2. Thank you for your transparent and honest sharing today. It is a tough, heart-stretching deal when your child is in need and measures that are supposed to be in place to serve and support fail you. It’s even tougher when you feel isolated and alone in the challenges you face. A couple of days ago, you found my blog and ‘liked’ one of my posts. Thanks for that! My husband and I serve as missionaries in southern Africa and our two youngest kids are autistic. I resonated with your words that people don’t always understand the life choices we must make for the care of our children. I gave up full-time ministry to homeschool our boys – or it would mean leave the mission field altogether. We weren’t ready to do that. However, I must say it took me a while to full get on board with the decision. I now serve in a half-time ministry capacity and do the best I can – but keep the needs of our family at the forefront. It’s been a very good thing. Very good. God has been faithful and met me at the deepest level of my need – a place where only He can sustain and strengthen me. I pray this for you both as well. Take good care. As for me, I don’t really ‘get into’ the likes for likes deal that wordpress encourages – maybe that would grow my blog – but what I do appreciate are real people, writing from real experiences and you guys are doing that. Thank you. If my blog can encourage you, that’s it’s intent. Stop by as you like and if you ever comment, I’ll be sure to write you back! Blessings, heather

    Liked by 1 person

    1. Hi Heather thank you so much for your kind words it really is tough being a parent of a child with special needs and we’ve only the one and you have two I take my hat off to you. We will keep you in our prayers and good for you getting back into the ministry field that’s very encouraging for me. God Bless xx


  3. I’ve experience that withdrawal of support too although I’m definitely not going through anything close to this. I have chronic pain: fibromyalgia, myofascial pain syndrome, and so forth; all hidden illnesses. I found that people’s support limit is a few weeks at best. Some are able to be supportive longer but that is a rare person indeed. People just don’t want to hear it anymore. They want to go back to safe conversations like the weather and such. They subconsciously want us to be fine, as if we had the flu and ought to be over it by now. I, in fact, never understood, or could even conceive, what anything chronic was like, except my eating disorder (33 years and counting). Now though, wow. I had to come to a decision at some point: continue living with bitterness for humanity for it’s lack of compassion and care, or continue living with understanding that people simply could not understand, and appreciate those who do. The first path is easy, the second path is not. I am thousands of dollars in debt. Insurance covers some things, I pay out of pocket for others. It finally came down to this for me: debt-free and death or ever increasing debt and life. Thankfully I don’t need a wheelchair or other expense that is beyond my credit level so I empathize a great deal for your situation. I hope people come forward and give. If that is all they can do, then good on them for at least giving. My hopes and thoughts are with you.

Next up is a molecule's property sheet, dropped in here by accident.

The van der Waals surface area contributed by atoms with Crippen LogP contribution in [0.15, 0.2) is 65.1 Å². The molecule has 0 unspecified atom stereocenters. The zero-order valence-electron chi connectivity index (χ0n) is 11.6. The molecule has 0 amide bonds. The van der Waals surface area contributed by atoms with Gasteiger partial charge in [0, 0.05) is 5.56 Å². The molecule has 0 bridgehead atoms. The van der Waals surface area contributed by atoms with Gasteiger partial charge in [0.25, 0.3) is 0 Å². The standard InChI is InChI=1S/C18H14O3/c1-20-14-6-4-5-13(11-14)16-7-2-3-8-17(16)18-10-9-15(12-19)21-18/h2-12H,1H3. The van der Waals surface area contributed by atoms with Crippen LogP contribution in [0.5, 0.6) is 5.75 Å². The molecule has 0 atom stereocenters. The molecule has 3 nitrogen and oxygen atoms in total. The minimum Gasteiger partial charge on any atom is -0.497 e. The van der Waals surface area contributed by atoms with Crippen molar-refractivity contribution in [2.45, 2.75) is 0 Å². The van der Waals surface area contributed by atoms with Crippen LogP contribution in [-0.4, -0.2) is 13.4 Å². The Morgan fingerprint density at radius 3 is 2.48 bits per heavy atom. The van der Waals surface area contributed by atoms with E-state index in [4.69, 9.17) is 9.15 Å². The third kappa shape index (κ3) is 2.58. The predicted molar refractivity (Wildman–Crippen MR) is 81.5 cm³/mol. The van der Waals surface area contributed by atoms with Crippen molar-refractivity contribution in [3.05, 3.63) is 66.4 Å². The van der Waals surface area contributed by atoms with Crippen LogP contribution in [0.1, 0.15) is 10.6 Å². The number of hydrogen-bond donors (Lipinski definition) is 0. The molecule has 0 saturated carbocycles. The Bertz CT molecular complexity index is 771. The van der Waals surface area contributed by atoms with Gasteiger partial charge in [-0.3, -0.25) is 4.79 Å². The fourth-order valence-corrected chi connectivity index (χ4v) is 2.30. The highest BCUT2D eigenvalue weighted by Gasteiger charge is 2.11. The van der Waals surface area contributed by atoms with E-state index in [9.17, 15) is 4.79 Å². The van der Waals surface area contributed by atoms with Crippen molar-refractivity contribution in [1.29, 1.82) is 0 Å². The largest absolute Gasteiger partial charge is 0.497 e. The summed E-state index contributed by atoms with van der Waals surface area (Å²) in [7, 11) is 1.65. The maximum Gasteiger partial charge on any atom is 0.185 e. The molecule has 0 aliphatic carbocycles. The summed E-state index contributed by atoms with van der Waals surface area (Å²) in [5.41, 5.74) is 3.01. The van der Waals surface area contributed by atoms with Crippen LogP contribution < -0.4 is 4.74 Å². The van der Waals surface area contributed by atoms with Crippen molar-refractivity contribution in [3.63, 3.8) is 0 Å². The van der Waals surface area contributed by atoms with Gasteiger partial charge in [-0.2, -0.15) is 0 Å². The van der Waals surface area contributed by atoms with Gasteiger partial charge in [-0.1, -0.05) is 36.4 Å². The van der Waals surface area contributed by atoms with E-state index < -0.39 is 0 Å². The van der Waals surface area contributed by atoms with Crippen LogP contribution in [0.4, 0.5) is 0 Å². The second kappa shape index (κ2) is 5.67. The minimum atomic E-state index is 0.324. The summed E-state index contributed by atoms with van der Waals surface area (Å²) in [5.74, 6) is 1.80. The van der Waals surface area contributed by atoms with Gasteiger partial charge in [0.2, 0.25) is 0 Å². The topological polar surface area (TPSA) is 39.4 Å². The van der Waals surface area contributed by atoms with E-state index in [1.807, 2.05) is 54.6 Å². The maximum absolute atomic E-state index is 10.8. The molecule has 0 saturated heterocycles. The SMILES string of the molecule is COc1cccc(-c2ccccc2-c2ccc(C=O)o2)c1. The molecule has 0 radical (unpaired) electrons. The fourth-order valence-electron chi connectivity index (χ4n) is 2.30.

Liked by 1 person

  4. Do you have a donation website (go fund me or the like)? I don’t have a lot but I’d be happy to donate what I can to help.

    The bravery of those who suffer when they are young is immense- they radiate a strength and courage that most of us could only hope to aspire to. I believe God holds them especially close to his heart.

    And I agree- a society is judged by how they treat the most vulnerable, and it does seem like the people who need help the most (I have a lot of friends who are vets, for example) are not only left to slip through the cracks, but are outright ignored. And there is no reason why your daughter should be denied a wheelchair.

    Peace to you and yours, and I will keep your family in my prayers.


  5. Beautiful words about your wife. So loving and sweet. I will lift your family in prayer. I know what’s it’s like I have two boys with duchenne muscular dystrophy and are wheelchair bound. You are right in all you say about our God, his light and promise. Only He can help us through. God bless you all


  6. I never realized health care in developed nations could be this dismal too. Your daughter is lovely, your family is inspiring. I am sorry I cannot contribute materially but I do hope you find a solution soon. Take care.